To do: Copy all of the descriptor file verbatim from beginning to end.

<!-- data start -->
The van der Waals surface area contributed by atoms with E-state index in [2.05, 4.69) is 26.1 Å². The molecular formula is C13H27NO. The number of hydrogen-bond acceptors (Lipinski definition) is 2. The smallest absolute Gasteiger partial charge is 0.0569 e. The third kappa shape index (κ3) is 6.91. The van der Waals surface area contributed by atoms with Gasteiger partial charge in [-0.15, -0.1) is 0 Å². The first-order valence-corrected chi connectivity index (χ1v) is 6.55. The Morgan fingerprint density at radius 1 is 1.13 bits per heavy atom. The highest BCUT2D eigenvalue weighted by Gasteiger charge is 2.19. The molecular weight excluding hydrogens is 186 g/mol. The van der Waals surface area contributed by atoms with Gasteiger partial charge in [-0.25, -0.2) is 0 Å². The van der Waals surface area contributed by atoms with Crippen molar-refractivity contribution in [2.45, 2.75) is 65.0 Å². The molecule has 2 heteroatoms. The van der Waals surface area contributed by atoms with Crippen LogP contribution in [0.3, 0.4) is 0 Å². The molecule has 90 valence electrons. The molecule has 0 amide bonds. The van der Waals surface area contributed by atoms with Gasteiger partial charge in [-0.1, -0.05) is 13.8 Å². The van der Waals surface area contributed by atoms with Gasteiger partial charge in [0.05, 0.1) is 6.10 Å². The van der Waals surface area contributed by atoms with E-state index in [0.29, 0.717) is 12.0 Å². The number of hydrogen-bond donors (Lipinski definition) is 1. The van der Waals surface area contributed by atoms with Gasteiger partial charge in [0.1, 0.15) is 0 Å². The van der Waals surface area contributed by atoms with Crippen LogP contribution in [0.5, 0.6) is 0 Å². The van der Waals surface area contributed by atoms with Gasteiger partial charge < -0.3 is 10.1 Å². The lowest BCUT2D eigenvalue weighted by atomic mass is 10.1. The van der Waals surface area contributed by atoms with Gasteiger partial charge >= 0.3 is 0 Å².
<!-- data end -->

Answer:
The van der Waals surface area contributed by atoms with E-state index in [2.05, 4.69) is 26.1 Å². The molecular formula is C13H27NO. The number of hydrogen-bond acceptors (Lipinski definition) is 2. The smallest absolute Gasteiger partial charge is 0.0569 e. The third kappa shape index (κ3) is 6.91. The van der Waals surface area contributed by atoms with Gasteiger partial charge in [-0.15, -0.1) is 0 Å². The first-order valence-corrected chi connectivity index (χ1v) is 6.55. The Morgan fingerprint density at radius 1 is 1.13 bits per heavy atom. The highest BCUT2D eigenvalue weighted by Gasteiger charge is 2.19. The molecular weight excluding hydrogens is 186 g/mol. The van der Waals surface area contributed by atoms with Gasteiger partial charge in [-0.25, -0.2) is 0 Å². The van der Waals surface area contributed by atoms with Crippen molar-refractivity contribution in [2.45, 2.75) is 65.0 Å². The molecule has 2 heteroatoms. The van der Waals surface area contributed by atoms with Crippen LogP contribution in [0.3, 0.4) is 0 Å². The molecule has 90 valence electrons. The molecule has 0 amide bonds. The van der Waals surface area contributed by atoms with Gasteiger partial charge in [-0.1, -0.05) is 13.8 Å². The van der Waals surface area contributed by atoms with Gasteiger partial charge in [0.05, 0.1) is 6.10 Å². The van der Waals surface area contributed by atoms with E-state index in [0.29, 0.717) is 12.0 Å². The number of hydrogen-bond donors (Lipinski definition) is 1. The van der Waals surface area contributed by atoms with Gasteiger partial charge in [0.1, 0.15) is 0 Å². The van der Waals surface area contributed by atoms with Crippen LogP contribution in [0.5, 0.6) is 0 Å². The van der Waals surface area contributed by atoms with Gasteiger partial charge < -0.3 is 10.1 Å². The lowest BCUT2D eigenvalue weighted by atomic mass is 10.1. The van der Waals surface area contributed by atoms with Gasteiger partial charge >= 0.3 is 0 Å².